Tess Robinson sold belly button dusters at her local market, aged five. “Yes, that happened!” she laughs. “I’ve always been a compulsive maker of things, moving swiftly from one project to the next; an irresistible urge to make, create and move forward on my own terms with a relentless fearlessness to do exactly as I wish.”
At 18, Tess launched a print magazine and then, at 22, started design agency Smack Bang Designs. “Well truthfully, I’ve never imagined doing anything else,” she asserts, now with a team of nine by her side. “Design has been an innate part of me since I could use my hands and I’ve always wanted to be a designer in some form or another.” Here, we ask her all about it.
You’re young with a young team. Advantage or hindrance?
From my perspective, it’s a great advantage! I began the Smack Bang dream straight out of university and never having worked in another studio before means that all processes, business ideas and studio life are determined by my natural intuitions and not preconceived ideas of how things should be done. Also, [it] means a constant flow of fresh ideas and allows us to move in a nimble fashion.
What makes you smile about the creative process?
I love seeing the vibrancy and excitement of a person as their idea grows from a tiny seed into a big, beautiful and ballsy concept. Since moving on from the somewhat embarrassing belly button dusters, I’ve felt a real urge to support the wave of consciousness and represent projects that I truly believe will better the world. Although graphic design has always been (and will always be) a huge passion of mine, these days I see it more as a vehicle to communicate and support the things that I believe in.
What has business taught you about life?
Along with a myriad of life lessons and exponential mind expansion, the most important thing business has taught me about life is to get super clear on your ‘why’ and stick to it like superglue. If you’re clear on why you do things and have the very best intentions behind your every move and every decision, you’ll attract all of the right people and things into your life. Being authentic is the very best thing we can do in this life, for us and for others.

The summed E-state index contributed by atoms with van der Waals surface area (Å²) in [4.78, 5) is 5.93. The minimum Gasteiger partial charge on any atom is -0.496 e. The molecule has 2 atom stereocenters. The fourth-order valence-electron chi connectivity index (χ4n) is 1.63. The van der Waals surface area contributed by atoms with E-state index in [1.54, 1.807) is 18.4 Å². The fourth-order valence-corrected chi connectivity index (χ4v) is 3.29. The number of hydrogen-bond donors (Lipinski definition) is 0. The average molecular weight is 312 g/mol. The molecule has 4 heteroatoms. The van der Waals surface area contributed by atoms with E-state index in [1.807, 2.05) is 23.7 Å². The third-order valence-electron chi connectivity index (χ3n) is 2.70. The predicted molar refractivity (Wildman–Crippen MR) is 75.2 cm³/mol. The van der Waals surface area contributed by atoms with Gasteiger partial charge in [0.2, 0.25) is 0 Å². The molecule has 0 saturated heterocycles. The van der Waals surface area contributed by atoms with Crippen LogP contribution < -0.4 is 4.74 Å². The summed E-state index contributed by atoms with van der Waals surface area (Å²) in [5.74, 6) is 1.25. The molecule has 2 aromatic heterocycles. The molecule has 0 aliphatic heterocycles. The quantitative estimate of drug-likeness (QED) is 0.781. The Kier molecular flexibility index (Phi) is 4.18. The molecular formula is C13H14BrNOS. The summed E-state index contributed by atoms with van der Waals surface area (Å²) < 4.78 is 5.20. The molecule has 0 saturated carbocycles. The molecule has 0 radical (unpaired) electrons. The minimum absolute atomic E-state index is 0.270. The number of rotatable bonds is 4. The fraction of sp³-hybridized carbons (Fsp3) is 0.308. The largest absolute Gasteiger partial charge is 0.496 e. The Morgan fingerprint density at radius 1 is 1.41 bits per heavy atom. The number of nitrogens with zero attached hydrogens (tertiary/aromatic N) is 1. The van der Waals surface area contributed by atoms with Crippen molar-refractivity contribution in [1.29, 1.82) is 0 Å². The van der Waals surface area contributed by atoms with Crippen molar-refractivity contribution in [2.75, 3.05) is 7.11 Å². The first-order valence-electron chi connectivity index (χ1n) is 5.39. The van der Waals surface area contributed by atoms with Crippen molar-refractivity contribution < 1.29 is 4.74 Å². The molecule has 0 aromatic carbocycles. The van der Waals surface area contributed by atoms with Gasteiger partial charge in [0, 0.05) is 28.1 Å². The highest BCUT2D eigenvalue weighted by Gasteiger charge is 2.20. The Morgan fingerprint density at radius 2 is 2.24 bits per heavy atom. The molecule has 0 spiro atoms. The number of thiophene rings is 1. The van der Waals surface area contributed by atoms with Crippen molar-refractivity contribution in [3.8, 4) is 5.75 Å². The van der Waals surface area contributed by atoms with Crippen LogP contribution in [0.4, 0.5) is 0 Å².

What have your clients taught you about business?
It’s important to stay versatile, flexible and adapt your behaviour and language to those around you. Consider the differences in each other and embrace new ways of thinking. If you attack all situations with positivity, don’t take yourself too seriously and remain open and eager to listen to new ideas, you’ll bring out the best in those around you.
What is something businesses often get wrong with their design?
I’ve seen a lot of business owners rush the branding process and thus miss important pieces of the puzzle. Businesses often forget to include their ‘why’, launching with ‘cookie cutter’ branding that doesn’t express a strong sense of personality or individuality. Your brand should be an extension of yourself, and investing the time into representing this authenticity correctly is crucial.
What’s in a killer business name?
Choosing a great brand name isn’t easy, but it sure is important. A brand name is how a company introduces itself and is the very first impression customers receive. It should be thought-provoking, memorable, unique, easy to spell and as a bonus, fun to pronounce. When we brainstorm names for our clients we always start the process with identifying what they want their name to communicate. The name should, in part, reflect the company’s values and visions. Three-hundred thousand brand names are registered every year, so it’s imperative that your business name makes you the talk of the town.
What must you never skimp on, even if your budget is tight?
Never skimp on the foundations: your brand name, logo and branding. Just like building a house, if you do the groundwork and build strong foundations the rest will follow. If you have strong branding pillars, your website, packaging, signage, then everything else will be much easier to build successfully.
How do small businesses get the most out of their designer?
It’s important to know that we designers speak a visual language – of images, graphics and typography, so get familiar with Pinterest and your pencil to help depict the concepts floating around in your mind. It’s also crucial that you BYO flexibility, approach the project with an open mind and be prepared for your vision to grow, evolve and change in the process. Endeavour to provide feedback quickly and efficiently. Put it all in writing and break it down for your designer – what is it that you’re unsure about? The colours? The fonts? The layout? What aspects are hitting the spot? Spell it out. The more detailed your feedback, the sooner you’ll have exactly what you want.
What makes a good website?
Firstly, the world is in a hurry. Don’t let your website be that annoying old dude dawdling along a busy street. Optimise all graphics, audio and videos so as to speed up your site.
We’re a society of skim-readers so content should also be short, sweet and organised. Navigation and usability should also be a key priority. If a user gets lost on your website they generally don’t ask a local for directions, they leave.
One of my pet hates is poor photography. You don’t need loads of photos, but make sure the few that you use are of a high standard and reflect the essence of your brand. Be sure to invest in a quality photographer.
Photography: Amelia Fullarton